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By Edmund Bertschinger
The Effective Practices for Physics Programs (EP3) initiative aims to “[support] physics programs with collections of knowledge, experience, and proven good practice for responding to challenges and engaging in systematic improvement” via the EP3 Guide, available online at ep3guide.org. EP3 is led by the APS, in collaboration with the American Association of Physics Teachers (AAPT).
The Guide is a direct product of the work of the physics community itself. The content of each Guide section is contributed by disciplinary experts, synthesized by a team from the EP3 Task Force, and reviewed by more experts from the community. To date over 250 individuals have provided contributions and reviews for the EP3 Guide, including more than 2,400 individual strategies for departments to consider and implement.
One recently published section is particularly important to the mission of APS and the long-term well-being of departments: Equity, Diversity, and Inclusion (EDI). Many physicists are calling upon their organizations and leadership to address long standing problems in the recruitment, retention, and success of their members including students, postdocs, employees, and visitors. The EDI recommendations of the EP3 Guide provide a valuable resource for organizations and individuals seeking to improve program outcomes.
But don’t approach this thinking that organizational change follows an algorithm. Unlike most physics research, it requires learning about oneself as well as others, both past and present. Like physics research, this is an iterative process of discovery. The EDI Guide has the depth of a graduate-level thesis informed by research in the social sciences.
This realization presents a challenge: how to avoid becoming overwhelmed? My advice is to approach this guide the same way one learns a new physics topic: in stages. First, read through the online document (using the excellent sectional formatting as an outline) to see what is familiar. Pick up a few ideas that you can use now. Second, create or join a study group to read and discuss the guide in more depth over a period of months or even a year. We don’t expect students to learn quantum mechanics in a month; enough time and problem-solving practice are needed. The same is true here, and you’ll find plenty of practice problems to work on with colleagues over two semesters.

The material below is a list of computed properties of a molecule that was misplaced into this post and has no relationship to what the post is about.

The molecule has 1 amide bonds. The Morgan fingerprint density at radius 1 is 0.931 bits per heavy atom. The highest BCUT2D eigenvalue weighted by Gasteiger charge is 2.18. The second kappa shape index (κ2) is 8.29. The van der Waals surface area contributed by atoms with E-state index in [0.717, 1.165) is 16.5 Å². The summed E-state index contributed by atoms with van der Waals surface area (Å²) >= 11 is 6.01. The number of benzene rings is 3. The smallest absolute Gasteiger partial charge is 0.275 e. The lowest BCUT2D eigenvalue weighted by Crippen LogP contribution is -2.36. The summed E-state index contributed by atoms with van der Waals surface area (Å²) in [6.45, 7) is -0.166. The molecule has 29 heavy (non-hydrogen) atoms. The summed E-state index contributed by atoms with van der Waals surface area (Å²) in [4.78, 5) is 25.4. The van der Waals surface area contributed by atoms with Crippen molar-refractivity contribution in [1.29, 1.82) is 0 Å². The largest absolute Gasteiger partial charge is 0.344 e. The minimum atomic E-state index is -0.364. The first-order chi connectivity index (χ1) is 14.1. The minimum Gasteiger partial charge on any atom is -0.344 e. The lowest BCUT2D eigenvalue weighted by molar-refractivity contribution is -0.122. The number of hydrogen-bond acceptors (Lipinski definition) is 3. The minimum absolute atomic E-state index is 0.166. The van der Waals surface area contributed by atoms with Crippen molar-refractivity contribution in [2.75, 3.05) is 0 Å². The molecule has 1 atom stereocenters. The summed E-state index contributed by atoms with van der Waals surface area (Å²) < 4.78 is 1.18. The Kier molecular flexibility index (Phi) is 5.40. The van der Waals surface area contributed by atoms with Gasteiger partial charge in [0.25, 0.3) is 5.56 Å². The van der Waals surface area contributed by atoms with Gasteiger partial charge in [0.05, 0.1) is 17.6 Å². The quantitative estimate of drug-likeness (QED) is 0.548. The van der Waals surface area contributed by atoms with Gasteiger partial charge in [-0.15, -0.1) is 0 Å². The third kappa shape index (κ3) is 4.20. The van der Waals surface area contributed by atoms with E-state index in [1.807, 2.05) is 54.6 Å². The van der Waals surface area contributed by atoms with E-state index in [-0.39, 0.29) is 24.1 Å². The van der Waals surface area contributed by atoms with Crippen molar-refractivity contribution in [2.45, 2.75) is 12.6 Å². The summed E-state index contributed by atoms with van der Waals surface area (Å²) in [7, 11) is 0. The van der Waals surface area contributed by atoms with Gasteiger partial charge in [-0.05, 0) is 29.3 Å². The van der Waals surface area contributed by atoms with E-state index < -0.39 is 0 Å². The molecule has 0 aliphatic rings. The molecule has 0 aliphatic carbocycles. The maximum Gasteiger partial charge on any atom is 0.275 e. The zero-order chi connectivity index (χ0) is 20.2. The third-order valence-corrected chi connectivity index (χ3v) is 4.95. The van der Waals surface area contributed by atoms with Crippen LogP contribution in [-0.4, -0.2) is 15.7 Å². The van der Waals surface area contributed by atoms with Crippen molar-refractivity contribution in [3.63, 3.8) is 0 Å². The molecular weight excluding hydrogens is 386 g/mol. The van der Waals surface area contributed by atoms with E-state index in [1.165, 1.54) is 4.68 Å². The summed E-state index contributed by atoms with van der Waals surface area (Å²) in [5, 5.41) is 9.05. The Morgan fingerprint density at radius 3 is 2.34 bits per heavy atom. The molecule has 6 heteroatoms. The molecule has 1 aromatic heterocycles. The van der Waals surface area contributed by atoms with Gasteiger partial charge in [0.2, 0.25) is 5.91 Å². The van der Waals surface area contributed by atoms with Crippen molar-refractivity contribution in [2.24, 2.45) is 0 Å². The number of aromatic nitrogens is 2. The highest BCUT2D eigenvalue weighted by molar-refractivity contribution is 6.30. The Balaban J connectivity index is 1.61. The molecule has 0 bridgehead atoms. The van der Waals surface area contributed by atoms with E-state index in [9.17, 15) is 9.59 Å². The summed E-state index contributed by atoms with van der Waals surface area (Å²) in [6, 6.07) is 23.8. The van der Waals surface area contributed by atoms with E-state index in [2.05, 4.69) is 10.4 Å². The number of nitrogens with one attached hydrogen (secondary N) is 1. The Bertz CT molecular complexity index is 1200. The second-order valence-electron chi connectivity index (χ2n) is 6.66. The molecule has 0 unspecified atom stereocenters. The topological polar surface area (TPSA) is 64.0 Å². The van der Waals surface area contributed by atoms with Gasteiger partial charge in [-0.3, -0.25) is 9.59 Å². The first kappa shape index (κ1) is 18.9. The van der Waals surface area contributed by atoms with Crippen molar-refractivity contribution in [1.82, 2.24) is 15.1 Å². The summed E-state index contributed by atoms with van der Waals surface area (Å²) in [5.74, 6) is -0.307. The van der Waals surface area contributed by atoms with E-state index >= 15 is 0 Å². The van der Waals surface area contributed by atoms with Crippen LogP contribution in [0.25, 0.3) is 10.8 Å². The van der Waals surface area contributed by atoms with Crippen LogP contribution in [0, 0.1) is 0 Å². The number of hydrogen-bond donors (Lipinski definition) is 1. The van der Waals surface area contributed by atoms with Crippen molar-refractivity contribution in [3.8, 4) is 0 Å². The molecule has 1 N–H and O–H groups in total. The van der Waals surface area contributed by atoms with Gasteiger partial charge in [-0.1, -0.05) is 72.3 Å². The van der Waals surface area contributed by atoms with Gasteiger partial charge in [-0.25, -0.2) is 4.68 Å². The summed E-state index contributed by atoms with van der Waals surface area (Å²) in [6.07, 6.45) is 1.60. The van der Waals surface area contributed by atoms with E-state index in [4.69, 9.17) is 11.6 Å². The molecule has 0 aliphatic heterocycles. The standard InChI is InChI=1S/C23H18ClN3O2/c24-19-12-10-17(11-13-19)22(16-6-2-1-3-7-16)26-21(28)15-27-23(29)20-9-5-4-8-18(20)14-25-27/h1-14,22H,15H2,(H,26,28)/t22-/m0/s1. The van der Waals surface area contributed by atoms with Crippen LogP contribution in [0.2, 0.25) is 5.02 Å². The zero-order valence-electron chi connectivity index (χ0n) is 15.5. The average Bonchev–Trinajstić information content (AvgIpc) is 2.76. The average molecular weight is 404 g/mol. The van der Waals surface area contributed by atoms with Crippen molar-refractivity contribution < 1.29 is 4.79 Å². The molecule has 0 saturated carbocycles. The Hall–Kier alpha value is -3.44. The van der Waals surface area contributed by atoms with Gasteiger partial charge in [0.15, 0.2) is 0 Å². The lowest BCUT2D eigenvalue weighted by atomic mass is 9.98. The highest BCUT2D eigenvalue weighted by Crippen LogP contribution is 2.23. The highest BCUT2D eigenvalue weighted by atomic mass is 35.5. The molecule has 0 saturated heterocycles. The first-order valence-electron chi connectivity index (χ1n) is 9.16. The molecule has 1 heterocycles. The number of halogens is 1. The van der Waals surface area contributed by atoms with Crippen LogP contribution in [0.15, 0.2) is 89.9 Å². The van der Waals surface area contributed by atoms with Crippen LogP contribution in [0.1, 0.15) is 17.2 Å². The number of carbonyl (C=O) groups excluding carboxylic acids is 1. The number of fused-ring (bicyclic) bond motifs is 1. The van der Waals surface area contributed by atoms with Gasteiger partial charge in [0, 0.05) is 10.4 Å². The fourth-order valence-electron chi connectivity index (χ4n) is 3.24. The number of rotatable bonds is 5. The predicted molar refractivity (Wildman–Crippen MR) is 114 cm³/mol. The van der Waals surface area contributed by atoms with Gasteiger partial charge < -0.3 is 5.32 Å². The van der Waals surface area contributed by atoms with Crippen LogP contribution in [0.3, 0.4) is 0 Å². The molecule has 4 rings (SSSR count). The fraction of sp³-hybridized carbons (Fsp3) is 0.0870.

Finally, use this as a guide for a multi-year cultural change initiative in your organization. Just as you should not try to learn everything alone, you should not try to change the culture of a department in isolation. Join a community of practice such as the SEA Change community, the EP3 DALI program, or APS-IDEA. This is especially important for responding effectively to the resistance facing all such change efforts.
The advice in this guide aligns with what I’ve learned as a physics department head, university equity officer, and activist. The guide wisely avoids the terminology of “underrepresented minorities” and “pipelines” and explains why putting equity first is important for success. It emphasizes creating a supportive environment for all as opposed to fixing people so they can better survive in a hostile environment. While valuing allies, it encourages them to go further to become accomplices and co-conspirators. And it gave me some great new ideas like renaming office hours and tutoring sessions as well as guidance on trauma-informed teaching.
The EP3 Guide is a living document that will evolve as the field progresses. Important new sections, such as “How to Create and Sustain Effective Change,” remain to be added.
The author is a contributor to the "Equity, Diversity, and Inclusion" section of the EP3 Guide and Professor of Physics and affiliated faculty, Program in Women’s and Gender Studies, at MIT. APS Head of Education Michael Wittmann contributed to this article.
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